Let the traveller bethink himself, elevate and expand his thoughts somewhat, that his successors may oftener hereafter be cheered by the sight of an Aster Novae-Angliae or spectabilis here and there, to remind him that a poet or philosopher has passed this way. The gardener with all his assiduity does not raise such a variety, nor so many successive crops on the same space, as Nature in the very roadside ditches. There they have stood, begrimed with dust and the wash of the road so long, and made acquaintance with passing sheep and cattle and swine, gathering a trivial experience, and now at last the fall rains have come to wash off some of that dust, and even they exhibit these dense flowery panicles as the result of all that experience, as pure for an hour as if they grew by some wild brook-side.

September 13, 1852

in Thoreau’s Journal:

Asters various shades of blue and especially the smaller kinds of dense flowering white ones are more than ever—by the roadsides….The golden glow of autumn concentrated—more golden than the sun….The earth wears different colors or liveries at different seasons.  If I come by at this season a golden blaze will salute me here from a thousand suns.  How earnestly & rapidly each creature—each flower is fulfilling its part while its day lasts!  Nature never lost a day—nor a moment — As the planet in its orbit & around its axis—so do the seasons— —so does time revolve with a rapidity inconceivable.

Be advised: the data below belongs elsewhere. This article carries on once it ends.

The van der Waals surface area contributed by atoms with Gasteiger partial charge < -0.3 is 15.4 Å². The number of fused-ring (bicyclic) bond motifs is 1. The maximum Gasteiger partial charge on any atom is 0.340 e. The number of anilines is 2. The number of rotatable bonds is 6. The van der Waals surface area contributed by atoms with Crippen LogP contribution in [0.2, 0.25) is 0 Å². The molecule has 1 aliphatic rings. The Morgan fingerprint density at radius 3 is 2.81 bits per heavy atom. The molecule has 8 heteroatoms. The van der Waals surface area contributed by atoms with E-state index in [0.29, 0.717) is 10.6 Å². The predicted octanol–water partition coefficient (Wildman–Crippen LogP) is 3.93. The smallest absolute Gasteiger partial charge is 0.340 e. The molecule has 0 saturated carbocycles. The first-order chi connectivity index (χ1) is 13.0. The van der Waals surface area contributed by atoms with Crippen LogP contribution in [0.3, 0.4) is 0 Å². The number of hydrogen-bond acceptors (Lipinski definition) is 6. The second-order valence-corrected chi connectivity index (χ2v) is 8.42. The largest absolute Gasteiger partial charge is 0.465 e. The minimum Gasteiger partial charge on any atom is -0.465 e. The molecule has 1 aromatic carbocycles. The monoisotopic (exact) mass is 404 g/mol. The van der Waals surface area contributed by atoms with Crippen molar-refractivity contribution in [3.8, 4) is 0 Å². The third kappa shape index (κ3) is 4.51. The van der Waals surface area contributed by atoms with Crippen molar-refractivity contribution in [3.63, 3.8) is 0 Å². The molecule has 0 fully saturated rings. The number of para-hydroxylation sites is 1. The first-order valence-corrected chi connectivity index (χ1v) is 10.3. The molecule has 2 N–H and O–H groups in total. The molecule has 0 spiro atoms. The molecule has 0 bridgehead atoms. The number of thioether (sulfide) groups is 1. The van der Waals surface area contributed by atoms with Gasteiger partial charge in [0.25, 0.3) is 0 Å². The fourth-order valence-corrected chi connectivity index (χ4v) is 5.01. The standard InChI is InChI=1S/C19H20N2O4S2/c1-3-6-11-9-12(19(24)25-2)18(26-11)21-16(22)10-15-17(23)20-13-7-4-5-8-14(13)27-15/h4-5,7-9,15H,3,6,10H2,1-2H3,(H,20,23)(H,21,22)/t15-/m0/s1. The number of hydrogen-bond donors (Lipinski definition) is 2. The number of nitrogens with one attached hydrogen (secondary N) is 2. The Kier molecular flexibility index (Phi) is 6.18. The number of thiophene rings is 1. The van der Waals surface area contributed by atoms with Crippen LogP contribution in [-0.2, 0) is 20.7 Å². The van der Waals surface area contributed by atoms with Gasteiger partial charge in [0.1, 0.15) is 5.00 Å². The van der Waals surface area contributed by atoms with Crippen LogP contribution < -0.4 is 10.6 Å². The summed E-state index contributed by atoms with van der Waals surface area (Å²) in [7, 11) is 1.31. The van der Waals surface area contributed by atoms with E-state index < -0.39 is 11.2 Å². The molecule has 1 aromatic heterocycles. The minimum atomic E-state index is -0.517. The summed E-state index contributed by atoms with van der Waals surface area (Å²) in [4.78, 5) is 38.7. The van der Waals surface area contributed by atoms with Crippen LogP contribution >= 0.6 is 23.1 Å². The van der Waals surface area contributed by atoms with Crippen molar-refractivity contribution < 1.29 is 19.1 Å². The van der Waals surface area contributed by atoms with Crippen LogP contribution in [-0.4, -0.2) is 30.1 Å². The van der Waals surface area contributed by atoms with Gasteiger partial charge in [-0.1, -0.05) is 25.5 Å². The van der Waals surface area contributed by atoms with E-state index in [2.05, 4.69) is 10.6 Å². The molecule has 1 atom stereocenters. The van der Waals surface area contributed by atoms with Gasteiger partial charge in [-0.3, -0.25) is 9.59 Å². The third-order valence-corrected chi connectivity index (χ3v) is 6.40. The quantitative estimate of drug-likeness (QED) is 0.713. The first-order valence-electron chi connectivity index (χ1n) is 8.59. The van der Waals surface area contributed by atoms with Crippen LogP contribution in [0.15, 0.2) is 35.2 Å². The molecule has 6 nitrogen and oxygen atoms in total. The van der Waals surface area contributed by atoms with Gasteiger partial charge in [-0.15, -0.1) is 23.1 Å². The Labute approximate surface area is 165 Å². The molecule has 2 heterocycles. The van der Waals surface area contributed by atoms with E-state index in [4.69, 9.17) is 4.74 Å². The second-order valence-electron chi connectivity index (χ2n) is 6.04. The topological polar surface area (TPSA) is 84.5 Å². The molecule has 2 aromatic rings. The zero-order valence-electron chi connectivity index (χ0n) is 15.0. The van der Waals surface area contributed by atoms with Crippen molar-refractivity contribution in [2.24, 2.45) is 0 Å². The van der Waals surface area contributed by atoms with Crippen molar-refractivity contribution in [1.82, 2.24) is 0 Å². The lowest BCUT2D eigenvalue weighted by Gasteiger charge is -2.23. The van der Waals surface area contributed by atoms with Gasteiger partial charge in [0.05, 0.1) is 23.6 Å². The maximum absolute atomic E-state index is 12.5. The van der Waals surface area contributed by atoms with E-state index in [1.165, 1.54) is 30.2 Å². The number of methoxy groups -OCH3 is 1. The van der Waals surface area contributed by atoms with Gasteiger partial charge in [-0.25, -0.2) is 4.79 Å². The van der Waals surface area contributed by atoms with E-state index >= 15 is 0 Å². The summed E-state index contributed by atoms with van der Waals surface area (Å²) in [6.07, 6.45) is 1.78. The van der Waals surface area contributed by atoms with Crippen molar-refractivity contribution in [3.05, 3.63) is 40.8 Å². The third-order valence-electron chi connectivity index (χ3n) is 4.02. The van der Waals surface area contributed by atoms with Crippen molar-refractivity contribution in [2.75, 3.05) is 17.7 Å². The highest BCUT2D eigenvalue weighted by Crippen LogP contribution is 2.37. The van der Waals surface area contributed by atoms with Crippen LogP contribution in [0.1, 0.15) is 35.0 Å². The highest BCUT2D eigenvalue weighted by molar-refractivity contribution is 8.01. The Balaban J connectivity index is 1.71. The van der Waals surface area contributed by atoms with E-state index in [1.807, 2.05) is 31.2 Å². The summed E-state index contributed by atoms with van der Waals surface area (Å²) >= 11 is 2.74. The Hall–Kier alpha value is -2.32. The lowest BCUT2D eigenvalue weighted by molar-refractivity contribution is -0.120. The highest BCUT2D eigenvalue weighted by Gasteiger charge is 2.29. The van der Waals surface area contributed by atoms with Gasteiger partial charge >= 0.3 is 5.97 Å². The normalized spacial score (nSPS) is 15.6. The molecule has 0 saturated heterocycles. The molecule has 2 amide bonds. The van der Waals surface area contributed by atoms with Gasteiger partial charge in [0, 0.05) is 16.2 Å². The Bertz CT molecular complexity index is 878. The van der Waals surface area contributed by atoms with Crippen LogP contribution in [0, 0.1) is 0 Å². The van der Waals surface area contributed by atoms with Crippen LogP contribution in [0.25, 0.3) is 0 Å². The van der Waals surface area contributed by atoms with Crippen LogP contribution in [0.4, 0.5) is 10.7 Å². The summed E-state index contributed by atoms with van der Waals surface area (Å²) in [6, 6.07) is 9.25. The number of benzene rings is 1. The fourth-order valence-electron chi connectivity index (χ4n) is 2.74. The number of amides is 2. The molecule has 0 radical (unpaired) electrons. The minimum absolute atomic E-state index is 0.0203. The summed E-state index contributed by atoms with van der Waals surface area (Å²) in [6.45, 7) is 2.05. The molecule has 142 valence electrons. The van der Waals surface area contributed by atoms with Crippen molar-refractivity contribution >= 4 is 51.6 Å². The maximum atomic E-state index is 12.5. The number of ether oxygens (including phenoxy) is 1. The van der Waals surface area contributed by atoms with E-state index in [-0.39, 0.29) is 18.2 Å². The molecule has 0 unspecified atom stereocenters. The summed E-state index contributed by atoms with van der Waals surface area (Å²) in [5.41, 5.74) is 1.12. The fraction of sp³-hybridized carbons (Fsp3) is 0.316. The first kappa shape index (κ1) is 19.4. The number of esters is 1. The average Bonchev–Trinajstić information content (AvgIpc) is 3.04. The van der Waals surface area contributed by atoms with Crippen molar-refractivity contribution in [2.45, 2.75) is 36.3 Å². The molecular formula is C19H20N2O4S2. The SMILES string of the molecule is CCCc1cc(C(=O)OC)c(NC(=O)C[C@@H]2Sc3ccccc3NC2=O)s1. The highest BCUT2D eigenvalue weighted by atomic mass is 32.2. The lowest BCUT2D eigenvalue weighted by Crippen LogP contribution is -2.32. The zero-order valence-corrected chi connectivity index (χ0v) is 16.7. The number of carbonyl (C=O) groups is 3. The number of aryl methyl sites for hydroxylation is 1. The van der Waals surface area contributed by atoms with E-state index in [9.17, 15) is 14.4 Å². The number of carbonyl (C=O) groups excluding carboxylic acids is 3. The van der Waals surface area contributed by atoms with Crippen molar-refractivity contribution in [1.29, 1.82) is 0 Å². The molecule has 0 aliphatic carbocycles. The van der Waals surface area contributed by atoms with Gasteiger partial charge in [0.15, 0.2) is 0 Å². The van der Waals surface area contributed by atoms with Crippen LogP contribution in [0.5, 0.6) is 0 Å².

I must walk more with free senses–– It is as bad to study stars & clouds as flowers & stones–– I must let my senses wander as my thoughts––my eyes see without looking. Carlyle said that how to observe was to look––but I say that is rather to see––& the more you look the less you will observe––I have the habit of attention to such excess that my senses get no rest––but suffer from a constant strain.  Be not preoccupied with looking. Go not to the object.  Let it come to you….What I need is not to look at all––but a true sauntering of the eye.

September 11, 1853

in Thoreau’s Journal:

Signs of frost last night in M. Miles’s cleared swamp. Potato vines black.

How much farther it is back to frost from the greatest heat of summer, i. e. from the 6th [of this month] back to the 1st of June, three months, than forward to it, four day

September 9, 1858

in Thoreau’s Journal:

It requires a different intention of the eye in the same locality to see different plants…. I find that when I am looking for the former, I do not see the latter in their midst. How much more, then, it requires different intentions of the eye and of the mind to attend to different departments of knowledge ! How differently the poet and the naturalist look at objects! A man sees only what concerns him. A botanist absorbed in the pursuit of grasses does not distinguish the grandest pasture oaks.

He as it were tramples down oaks unwittingly in his walk.

September 8, 1851

in Thoreau’s Journal:

While the grass is fresh the earth is in its vigor. The greenness of the grass is the best symptom or evidence of the earth’s youth or health.

Perhaps it will be found that when the grass ceases to be fresh & green or after June—the birds have ceased to sing—& the fireflies too no longer in myriads sparkle in the meadows—

Perhaps a history of the year would be a history of the grass, or of a leaf, regarding the grass-blades as leaves, for it is equally true that the leaves soon lose their freshness and soundness, and become the prey of insects and of drought…